The quiet was suddenly pierced by the sounds of ducks.
The sudden noise and the realization that I had been so busy looking out over the water that I had not even seen the ducks almost right at my feet surprised me.
I smiled as I looked down at the handful of white ones sitting directly in front of me, and then smiled again when I saw the colorful ones.................
For some unknown reason I have only been to this grill once over the years and I remember the food being very good.
I also remember those who were eating at the restaurant throwing bread and other food over the rail and into the water, and these beautiful white ducks happily and noisily gorging on the treats.............
With the grill closed and the boats covered for the Winter I did not see anyone at all during my visit to this place..........
My reflection in the water while taking pictures of the ducks............
It was a very very beautiful day.............
I had greatly disturbed the ducks close to the restaurant and they loudly voiced their displeasure with me as I continued to smile at the sight and sound of them.
As I slowly wandered further along the paved parking lot close to the water I heard the sound of other ducks coming from the opposite end of the lot and down the embankment.
As I headed in that direction these two unhappy and noisy characters appeared.
The large flock began to swim in that direction, and eventually these two stragglers regrouped with their compadres.
It was a sweet and peaceful and honest interaction in nature and I loved watching them and greatly enjoyed the simplicity of the experience..............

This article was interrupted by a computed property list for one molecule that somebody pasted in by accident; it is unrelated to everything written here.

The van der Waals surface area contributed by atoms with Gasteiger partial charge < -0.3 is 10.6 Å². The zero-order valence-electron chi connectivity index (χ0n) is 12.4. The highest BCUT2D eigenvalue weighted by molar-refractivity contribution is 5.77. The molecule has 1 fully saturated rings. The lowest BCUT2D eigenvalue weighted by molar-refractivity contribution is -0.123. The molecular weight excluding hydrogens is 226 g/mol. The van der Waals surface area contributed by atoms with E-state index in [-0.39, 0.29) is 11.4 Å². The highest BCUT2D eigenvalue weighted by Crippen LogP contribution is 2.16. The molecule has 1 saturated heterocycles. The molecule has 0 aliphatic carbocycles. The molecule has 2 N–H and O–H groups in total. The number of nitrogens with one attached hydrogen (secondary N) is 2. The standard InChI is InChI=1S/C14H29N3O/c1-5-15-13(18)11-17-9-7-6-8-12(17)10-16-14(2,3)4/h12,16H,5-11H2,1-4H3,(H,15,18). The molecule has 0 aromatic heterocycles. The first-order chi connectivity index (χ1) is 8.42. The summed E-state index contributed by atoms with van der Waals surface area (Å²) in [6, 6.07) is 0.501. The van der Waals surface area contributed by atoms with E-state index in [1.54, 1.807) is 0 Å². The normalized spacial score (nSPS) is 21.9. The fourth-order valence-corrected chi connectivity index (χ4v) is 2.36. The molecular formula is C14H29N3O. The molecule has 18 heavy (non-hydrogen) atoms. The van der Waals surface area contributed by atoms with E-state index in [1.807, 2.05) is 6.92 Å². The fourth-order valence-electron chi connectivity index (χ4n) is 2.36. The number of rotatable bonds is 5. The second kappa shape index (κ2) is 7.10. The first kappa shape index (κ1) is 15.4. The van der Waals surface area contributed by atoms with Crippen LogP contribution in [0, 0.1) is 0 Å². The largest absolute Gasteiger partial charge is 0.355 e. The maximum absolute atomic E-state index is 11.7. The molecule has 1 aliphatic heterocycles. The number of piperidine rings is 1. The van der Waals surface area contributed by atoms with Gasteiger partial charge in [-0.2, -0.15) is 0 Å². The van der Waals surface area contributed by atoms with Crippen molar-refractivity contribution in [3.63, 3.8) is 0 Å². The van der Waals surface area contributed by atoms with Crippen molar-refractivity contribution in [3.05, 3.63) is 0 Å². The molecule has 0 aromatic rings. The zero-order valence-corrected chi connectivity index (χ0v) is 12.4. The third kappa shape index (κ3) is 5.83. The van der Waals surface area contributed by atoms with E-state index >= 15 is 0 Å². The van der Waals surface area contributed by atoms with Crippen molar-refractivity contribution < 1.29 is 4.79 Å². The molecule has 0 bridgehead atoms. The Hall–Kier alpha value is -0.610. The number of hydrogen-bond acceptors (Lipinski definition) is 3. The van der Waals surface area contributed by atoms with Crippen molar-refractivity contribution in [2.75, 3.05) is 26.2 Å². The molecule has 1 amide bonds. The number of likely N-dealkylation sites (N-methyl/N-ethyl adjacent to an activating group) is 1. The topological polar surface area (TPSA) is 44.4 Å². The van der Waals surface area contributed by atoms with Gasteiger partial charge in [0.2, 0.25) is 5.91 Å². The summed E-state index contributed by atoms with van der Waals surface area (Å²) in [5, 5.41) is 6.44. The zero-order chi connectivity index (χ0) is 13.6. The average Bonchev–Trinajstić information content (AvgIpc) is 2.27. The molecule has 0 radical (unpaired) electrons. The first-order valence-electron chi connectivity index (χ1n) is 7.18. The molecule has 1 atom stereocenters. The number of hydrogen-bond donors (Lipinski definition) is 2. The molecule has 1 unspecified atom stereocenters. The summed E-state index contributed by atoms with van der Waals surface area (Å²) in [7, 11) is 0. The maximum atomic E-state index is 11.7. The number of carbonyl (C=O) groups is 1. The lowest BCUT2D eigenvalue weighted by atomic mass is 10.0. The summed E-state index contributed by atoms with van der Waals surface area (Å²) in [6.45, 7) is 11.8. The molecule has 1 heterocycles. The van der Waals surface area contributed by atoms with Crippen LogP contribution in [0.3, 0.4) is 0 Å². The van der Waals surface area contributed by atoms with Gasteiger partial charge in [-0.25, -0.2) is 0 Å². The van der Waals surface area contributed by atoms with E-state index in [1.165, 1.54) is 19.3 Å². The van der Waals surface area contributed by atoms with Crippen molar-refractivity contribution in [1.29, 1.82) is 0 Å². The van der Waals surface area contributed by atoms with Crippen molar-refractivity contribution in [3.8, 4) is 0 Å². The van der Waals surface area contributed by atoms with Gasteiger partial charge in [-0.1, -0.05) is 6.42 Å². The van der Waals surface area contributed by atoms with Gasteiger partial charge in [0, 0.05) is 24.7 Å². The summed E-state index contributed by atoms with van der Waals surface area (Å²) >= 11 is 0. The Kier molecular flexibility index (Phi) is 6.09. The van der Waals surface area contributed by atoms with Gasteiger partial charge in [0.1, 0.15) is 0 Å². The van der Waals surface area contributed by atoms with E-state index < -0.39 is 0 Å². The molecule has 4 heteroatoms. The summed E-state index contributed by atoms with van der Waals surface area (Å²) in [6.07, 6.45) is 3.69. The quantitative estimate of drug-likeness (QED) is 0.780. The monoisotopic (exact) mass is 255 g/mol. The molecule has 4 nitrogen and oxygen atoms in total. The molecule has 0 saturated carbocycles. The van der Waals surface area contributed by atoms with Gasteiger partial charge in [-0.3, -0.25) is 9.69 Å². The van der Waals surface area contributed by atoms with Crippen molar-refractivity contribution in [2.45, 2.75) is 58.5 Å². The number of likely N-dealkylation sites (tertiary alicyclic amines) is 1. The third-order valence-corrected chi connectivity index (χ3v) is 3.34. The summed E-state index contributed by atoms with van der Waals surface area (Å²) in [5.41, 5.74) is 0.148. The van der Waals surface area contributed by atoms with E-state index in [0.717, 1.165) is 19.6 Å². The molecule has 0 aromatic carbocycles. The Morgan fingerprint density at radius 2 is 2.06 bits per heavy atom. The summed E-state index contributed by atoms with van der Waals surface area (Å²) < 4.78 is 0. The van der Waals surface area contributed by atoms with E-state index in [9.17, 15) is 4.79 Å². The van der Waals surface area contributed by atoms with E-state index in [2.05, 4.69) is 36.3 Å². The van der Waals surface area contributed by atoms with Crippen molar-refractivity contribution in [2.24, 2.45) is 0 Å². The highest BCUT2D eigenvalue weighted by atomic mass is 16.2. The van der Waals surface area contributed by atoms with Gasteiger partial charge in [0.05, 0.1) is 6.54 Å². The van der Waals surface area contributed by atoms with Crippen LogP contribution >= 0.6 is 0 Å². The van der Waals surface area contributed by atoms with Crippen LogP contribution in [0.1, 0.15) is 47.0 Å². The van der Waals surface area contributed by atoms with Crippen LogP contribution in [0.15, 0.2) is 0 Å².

One more large dock.
Pleasing to the eye in that geometrical way of docks on the water.
I stood looking out over the winterized boats, the blue water, the blue sky, the leafless tree filled shoreline that stretched on for miles in front of me..............
I took many pictures exactly like this one at many of the very beautiful and wonderful boat docks in Juneau.............
After leaving the marina I headed directly to Tims Ford State Park and pulled the truck into the first parking lot I came to.
It is the parking lot closest to a paved trail that a mile later turns into a demanding out-and-back 10 mile dirt single track trail.
The last time I drove out here alone was before I left for Juneau Alaska, and at that time the small building adjacent to the parking lot was the park Visitors Center.
I was surprised to see a notice on the door of the building saying that the facility was closed and that the new Visitors Center was at the end of a long walk way.
After glancing over at the new building I was again surprised to see for the first time that a small rehab facility had also been constructed in the same area.
I met the park naturalist not too long before heading for Juneau and I found her to be a woman who was very passionate about her work.
She worked as a dedicated volunteer at the park and the last time I spoke with her she told me of her excitement that the park was planning to build her a rehab center.
That was wonderful news because at the time I knew her she was rehabbing injured and sick animals and birds out of her home.
Good for her.
And good for the birds and animals that will benefit from this new facility.
Today I saw only birds..............
My truck parked under what I "think" are magnolia trees...........
One last picture of one of these very very cute ducks...............
If the sight of the blue skies fills you with joy, if a blade of grass springing up in the fields has power to move you, if the simple things of nature have a message that you understand, rejoice, for your soul is alive...........Eleonora Duse